Analyze the potential markets for your business. This needs to be more than mere guesswork and involves doing accurate and intelligent research. How old are your potential customers? What do they do for a living?
Is your product or service attractive to a particular ethnic or economic population? Will only wealthy people be able to afford it? Does your ideal customer live in a certain type of neighborhood or area? Establish the size of your potential market. It’s important to be as specific as possible in regard to your market and your product. If you want to start a soap business, for example, you may believe that every dirty body needs your product, but you can’t start with the entire world as your initial market. How many children in the United States are currently under the age of eight?
How much soap will they use in a month or a year? How many other soap manufacturers already have a share of the market? How big are your potential competitors? What will you require to get started? Whether you want to buy an existing company with 300 employees or start your own by adding an extra phone line to your home office desk, you need to make a list of the materials you’ll need. Some may be tangible, such as five hundred file folders and a large cabinet in which to store them all.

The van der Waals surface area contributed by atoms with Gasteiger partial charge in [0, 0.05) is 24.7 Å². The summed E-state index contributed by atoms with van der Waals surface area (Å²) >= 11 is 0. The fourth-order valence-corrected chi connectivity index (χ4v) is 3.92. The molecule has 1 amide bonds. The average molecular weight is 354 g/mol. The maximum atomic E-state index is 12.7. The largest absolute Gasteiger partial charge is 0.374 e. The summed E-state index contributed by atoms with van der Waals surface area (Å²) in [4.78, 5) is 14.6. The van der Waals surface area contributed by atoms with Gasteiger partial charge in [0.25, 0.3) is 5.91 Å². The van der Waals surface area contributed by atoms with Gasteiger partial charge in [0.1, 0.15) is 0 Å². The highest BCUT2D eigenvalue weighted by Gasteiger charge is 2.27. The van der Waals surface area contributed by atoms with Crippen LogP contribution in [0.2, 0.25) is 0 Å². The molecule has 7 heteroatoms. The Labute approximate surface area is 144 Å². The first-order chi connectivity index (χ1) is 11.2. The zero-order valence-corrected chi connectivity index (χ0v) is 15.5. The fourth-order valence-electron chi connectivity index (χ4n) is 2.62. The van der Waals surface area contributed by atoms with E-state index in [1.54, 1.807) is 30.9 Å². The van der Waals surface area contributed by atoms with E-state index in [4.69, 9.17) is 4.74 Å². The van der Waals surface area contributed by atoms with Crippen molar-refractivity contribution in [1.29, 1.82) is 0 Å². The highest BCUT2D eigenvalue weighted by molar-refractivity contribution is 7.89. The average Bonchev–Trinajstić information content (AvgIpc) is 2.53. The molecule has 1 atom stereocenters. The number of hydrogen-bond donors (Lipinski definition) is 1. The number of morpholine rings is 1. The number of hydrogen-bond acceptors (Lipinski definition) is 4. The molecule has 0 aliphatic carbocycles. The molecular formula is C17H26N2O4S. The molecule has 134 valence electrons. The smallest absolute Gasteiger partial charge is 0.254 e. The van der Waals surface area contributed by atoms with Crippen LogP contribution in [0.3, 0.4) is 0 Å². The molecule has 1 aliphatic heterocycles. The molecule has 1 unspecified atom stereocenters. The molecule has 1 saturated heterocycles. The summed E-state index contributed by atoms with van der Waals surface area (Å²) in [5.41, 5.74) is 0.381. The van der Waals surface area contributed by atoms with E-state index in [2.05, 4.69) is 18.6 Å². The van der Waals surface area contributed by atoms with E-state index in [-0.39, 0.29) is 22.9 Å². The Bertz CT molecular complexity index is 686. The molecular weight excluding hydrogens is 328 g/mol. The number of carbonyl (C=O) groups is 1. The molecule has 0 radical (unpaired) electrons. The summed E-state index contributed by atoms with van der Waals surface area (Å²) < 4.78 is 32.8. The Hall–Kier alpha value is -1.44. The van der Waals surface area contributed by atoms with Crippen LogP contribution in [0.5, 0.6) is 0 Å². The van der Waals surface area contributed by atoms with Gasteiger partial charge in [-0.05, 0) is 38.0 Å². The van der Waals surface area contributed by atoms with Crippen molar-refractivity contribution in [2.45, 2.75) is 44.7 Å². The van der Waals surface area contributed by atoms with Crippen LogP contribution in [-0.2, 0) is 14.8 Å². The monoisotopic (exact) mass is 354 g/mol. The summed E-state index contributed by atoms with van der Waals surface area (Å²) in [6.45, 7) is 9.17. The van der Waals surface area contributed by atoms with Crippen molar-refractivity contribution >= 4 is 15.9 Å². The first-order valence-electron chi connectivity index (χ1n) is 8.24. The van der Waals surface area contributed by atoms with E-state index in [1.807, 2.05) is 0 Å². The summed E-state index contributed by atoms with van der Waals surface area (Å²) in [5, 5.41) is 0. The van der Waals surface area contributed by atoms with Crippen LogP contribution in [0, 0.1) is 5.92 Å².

If you’re going to build a better mousetrap, you may have constructed a prototype out of used toothpaste tubes and bent paperclips at home, but you’ll need a sturdier, more attractive model to show potential investors. What exactly will your mousetrap look like? Do you require money for research and development to improve on your original toothpaste tube and paper clip construction? Research possible locations for your business. Call a real estate broker and look at actual retail spaces in the neighborhood where you’d like to open your restaurant. Make a chart of the most expensive and least expensive sites by location and square footage.
Then estimate how much space you require and how much money you’ll need to allow for rent. Make a list of all the tangible and intangible resources you need to get your business going. The total estimated price of all of these items will become your start-up cost whether you’re buying highly sophisticated computers or simply installing a new telephone line on your desk. If there’s any item in your estimates that seems unreasonably high, research other alternatives. Put yourself in the shoes of potential investors. If I were going to invest X amount of dollars into a concept or idea, or even a product, what would I want to know? Gather as much helpful and credible information as you can.
Depending on your product, you may need to search long and hard for relevant information. Don’t lose heart if you discover some, or even all, of your ideas have been adequately covered by the market. Banks and other funding sources don’t lend money because people with interesting business ideas are nice. A business plan won’t be useful until you’re certain what your company exists for.